TikToker under fire for 'crazy dangerous' act while driving: 'A criminal offense'

Justin Chan
·2-min read

An 18-year-old TikToker is in hot water after he shared of video of himself misusing Tesla Autopilot.

Although Johnathon Cox posted the TikTok back in November 2020, social media users seem to have come across it just recently and are now questioning whether what he did was legal.

In the clip, Cox is seen sleeping in the front passenger seat of his 2020 Tesla Model 3 Standard Range Plus as his Tesla Autopilot guides the car down a highway at a considerable speed. He is then seen sleeping in the backseat before the video jumps to a brief interaction between him and another driver. Throughout the entire TikTok, his mother, who records him, seems to encourage his behavior.

The TikTok has since been viewed nearly 70,000 times, but it had at least one user scared.

“Omg id be too scared to lay down while my car is speeding down a highway all by itself,” the person wrote.

Cox also shared a longer version of the TikTok on YouTube, where he openly admits that he wanted to do a video where he sleeps in the front of the car and shows up in the backseat. In the description of the video, he wrongly claims that the stunt was “done by professionals on a closed-circuit course.” In January, YouTube users largely criticized him and his mother for engaging in a reckless act before Cox turned the video’s comments section off.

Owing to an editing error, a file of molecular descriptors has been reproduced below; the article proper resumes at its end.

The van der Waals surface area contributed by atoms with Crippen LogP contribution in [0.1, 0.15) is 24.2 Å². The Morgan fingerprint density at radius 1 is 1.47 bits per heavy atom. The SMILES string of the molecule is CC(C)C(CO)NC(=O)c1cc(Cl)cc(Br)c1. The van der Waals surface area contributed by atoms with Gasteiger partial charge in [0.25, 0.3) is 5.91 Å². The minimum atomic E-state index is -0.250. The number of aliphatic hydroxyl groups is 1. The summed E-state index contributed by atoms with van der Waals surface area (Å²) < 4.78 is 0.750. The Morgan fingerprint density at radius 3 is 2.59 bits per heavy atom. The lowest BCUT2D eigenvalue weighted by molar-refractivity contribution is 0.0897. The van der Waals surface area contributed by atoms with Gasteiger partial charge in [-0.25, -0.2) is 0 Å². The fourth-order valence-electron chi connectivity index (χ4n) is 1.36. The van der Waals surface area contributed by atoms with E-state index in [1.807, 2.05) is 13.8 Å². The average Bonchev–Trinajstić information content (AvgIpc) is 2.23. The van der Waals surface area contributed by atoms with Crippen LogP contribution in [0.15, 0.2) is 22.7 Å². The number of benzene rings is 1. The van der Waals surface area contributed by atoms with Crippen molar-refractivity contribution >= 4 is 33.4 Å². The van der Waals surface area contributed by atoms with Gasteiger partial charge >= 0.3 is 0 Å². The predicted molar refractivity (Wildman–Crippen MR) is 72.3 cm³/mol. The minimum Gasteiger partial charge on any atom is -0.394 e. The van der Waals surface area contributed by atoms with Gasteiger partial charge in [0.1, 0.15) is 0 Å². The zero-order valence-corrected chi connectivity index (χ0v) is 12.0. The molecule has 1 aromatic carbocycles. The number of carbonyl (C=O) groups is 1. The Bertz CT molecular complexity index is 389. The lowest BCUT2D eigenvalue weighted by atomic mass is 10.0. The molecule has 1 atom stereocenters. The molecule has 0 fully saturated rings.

Other publications have since similarly denounced the TikToker for his risky act.

In a blistering article, Electrek, for example, called Cox “dumb enough” to record himself misusing the Tesla Autopilot feature. It also suggested that the teenager had committed “a criminal offense.”

“We have all done dumb things when we were young, but this is crazy dangerous and endangering not just himself and his passenger, but everyone else on the road,” Electrek’s Fred Lambert wrote.

The Drive also called Cox out for his “incriminating video.”

For the record, Tesla forbids drivers from using its Autopilot feature without the drivers’ hands on the wheel. The company also requires that drivers be “fully attentive,” according to its website.

“While these features are designed to become more capable over time, the currently enabled features do not make the vehicle autonomous,” it said of its self-driving system.

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